Chris DeChiara

AMN Reviews: Kim Myhr – pressing clouds passing crowds [HUBROCD2612]

Few notions encapsulate the human condition more tidily than the notion of passage: of passing to different places or stages of life, or simply passing through in any of its literal or figurative meanings. On pressing clouds passing crowds guitarist/composer Kim Myhr has collaborated with poet Carolyn Bergvall on a suite of pieces touching on passage and transience in their many manifestations.

The music, which was written before Bergvall’s words were composed, is performed by Myhr on twelve-string guitar and Ingar Zach on percussion, along with the string quartet Quatuor Bozzini, from Montreal. In a structural allusion to passage the six parts of the suite segue naturally from one to the other, and feature repeated figures, ringing chords and arpeggios over insistent rhythms; for the Bozzini there are restrained drones and elongated, unstable chords with subtly rising and falling inner voices. Myhr’s penchant for repetition underscores the spirit of Bergvall’s text: repetition, as the recurrence of something that by itself doesn’t last, is simply the other side of flux. By the same token, Bergvall’s text is well-suited to the music: through images, anecdotes and aphorisms, she crafts an anti-narrative of what it’s like to experience the passing nature of things—in her words, to “move into unknown terrain where the ground is imperceptibly changing.”

Daniel Barbiero


AMN Reviews: Anguish – Anguish (2018; RareNoiseRecords)

As music labels go, RareNoiseRecords deserves a medal of bravery. Their modus operandi seems to include heavy doses of combining groups of people that no one else ever thought of combining. The result has been some very interesting releases over the years, favorites of which include partnering of noise, free-improv, industrial, rock, and jazz musicians. Here, they take another step forward with Anguish – putting together members of experimental hip-hop group Dalek, free-jazz aficionados Fire! Orchestra, and Krautrock pioneers Faust. Not only does the quintet meld well, in this self-titled release they have created a dark and cynical commentary on today’s socio-economic dystopias.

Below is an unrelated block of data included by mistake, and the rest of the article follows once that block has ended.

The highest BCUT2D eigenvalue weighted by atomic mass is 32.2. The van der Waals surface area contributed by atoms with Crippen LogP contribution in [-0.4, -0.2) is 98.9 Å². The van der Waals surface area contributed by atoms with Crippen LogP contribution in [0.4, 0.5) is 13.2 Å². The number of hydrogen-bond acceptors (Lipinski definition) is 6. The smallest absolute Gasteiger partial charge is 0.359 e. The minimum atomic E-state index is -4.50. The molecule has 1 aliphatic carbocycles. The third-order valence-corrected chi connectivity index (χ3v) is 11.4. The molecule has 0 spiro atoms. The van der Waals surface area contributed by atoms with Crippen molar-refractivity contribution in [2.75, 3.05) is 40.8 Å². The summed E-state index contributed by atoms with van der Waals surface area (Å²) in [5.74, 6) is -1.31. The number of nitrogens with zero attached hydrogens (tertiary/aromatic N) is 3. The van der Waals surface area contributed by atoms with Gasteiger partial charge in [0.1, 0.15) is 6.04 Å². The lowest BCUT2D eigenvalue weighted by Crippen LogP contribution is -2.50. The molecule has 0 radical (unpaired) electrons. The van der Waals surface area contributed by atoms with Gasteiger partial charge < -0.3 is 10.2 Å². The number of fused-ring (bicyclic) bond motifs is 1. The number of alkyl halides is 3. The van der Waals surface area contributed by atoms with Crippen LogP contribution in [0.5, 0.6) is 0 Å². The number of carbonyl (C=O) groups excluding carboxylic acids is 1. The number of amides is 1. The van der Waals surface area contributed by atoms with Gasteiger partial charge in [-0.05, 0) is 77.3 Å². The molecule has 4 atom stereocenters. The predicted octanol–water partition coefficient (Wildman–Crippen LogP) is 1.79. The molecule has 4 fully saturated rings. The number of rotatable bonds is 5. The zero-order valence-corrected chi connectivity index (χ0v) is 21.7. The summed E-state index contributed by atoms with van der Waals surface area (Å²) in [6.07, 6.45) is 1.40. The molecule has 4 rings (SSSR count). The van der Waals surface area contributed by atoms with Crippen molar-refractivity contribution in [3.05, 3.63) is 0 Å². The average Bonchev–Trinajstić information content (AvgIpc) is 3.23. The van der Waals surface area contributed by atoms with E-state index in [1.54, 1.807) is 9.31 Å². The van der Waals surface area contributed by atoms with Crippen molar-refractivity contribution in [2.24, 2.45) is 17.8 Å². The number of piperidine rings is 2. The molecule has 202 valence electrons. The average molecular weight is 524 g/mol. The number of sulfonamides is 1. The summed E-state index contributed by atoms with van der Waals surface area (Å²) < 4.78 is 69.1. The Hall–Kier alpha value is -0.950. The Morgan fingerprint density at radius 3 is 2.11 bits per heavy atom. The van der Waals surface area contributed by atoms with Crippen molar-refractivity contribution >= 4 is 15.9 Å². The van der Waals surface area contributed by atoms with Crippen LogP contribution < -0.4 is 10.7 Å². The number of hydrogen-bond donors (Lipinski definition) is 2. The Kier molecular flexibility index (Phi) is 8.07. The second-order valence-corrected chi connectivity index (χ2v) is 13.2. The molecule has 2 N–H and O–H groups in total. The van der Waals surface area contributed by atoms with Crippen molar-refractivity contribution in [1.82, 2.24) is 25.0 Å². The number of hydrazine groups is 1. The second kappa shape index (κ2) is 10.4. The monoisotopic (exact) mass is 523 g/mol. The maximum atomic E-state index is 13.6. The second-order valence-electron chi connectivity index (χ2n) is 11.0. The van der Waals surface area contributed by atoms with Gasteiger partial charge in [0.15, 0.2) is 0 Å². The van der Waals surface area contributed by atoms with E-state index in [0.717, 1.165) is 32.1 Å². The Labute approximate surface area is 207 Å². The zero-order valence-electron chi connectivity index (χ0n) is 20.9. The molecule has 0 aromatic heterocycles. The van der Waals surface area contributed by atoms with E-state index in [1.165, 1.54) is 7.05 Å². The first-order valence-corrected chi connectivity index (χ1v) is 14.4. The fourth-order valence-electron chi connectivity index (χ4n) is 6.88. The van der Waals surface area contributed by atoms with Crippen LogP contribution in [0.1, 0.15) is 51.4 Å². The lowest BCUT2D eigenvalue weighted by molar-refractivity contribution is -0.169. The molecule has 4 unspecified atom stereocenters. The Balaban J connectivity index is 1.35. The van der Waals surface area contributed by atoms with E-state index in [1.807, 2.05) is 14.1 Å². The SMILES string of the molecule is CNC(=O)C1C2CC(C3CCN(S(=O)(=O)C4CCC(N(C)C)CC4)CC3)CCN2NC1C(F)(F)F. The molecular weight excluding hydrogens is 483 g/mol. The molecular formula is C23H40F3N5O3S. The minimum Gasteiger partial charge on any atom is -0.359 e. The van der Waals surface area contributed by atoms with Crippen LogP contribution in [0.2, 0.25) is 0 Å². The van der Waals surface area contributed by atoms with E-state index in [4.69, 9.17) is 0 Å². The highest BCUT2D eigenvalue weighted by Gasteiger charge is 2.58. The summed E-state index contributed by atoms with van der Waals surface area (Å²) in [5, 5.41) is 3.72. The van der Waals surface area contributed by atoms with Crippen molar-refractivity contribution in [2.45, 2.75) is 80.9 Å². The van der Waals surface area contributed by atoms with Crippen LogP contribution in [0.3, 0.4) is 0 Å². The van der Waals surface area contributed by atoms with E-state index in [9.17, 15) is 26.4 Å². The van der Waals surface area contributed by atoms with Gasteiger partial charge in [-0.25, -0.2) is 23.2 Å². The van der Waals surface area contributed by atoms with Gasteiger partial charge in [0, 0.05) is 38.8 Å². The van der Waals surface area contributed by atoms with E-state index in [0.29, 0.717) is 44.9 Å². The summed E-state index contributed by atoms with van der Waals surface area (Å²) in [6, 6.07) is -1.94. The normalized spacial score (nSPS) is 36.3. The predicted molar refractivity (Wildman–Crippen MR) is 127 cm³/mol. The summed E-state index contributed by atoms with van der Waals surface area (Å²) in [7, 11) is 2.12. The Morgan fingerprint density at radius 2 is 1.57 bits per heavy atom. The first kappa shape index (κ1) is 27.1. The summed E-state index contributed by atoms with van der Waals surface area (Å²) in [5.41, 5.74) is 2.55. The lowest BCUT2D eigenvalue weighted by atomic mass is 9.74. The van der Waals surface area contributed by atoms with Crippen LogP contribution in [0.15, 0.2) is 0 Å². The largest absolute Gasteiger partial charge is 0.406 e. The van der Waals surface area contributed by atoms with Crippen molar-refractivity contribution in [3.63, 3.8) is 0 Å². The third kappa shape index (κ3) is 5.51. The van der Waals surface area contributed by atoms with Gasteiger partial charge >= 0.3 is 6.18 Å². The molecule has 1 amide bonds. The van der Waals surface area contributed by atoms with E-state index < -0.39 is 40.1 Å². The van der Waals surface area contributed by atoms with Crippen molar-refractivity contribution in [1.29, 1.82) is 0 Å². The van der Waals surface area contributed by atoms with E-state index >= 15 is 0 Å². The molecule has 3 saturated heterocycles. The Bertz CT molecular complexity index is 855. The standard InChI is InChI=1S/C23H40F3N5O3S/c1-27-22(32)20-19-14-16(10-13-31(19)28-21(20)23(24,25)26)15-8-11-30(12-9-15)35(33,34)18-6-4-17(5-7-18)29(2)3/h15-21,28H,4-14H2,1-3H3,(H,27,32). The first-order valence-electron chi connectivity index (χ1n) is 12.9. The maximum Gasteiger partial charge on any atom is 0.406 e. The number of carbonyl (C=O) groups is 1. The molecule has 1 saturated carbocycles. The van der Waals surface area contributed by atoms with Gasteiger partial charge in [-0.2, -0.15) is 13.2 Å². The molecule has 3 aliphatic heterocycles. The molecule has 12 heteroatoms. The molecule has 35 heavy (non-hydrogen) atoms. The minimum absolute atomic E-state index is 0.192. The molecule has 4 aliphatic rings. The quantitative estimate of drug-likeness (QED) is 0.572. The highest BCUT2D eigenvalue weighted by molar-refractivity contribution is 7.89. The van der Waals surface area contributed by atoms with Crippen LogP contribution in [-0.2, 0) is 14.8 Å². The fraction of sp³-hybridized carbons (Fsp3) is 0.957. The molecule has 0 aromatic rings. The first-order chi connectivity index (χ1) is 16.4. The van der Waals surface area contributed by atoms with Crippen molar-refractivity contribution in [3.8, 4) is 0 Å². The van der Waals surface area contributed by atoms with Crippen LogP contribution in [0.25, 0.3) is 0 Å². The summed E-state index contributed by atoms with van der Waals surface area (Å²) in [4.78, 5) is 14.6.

Personnel-wise, we have vocalist and electronic musician Will Brooks, guitarist / synthesist Mike Mare, saxophonist Mats Gustafsson, drummer Andreas Werliin, and keyboardist Hans Joachim Irmler. An interesting lineup no doubt, but not as disjointed as it may seem. Brooks and Mare were influenced by Irmler’s Faust, as well as the industrial music that derived therefrom.  And Gustafsson once again proves that he can adapt his style to play with anyone.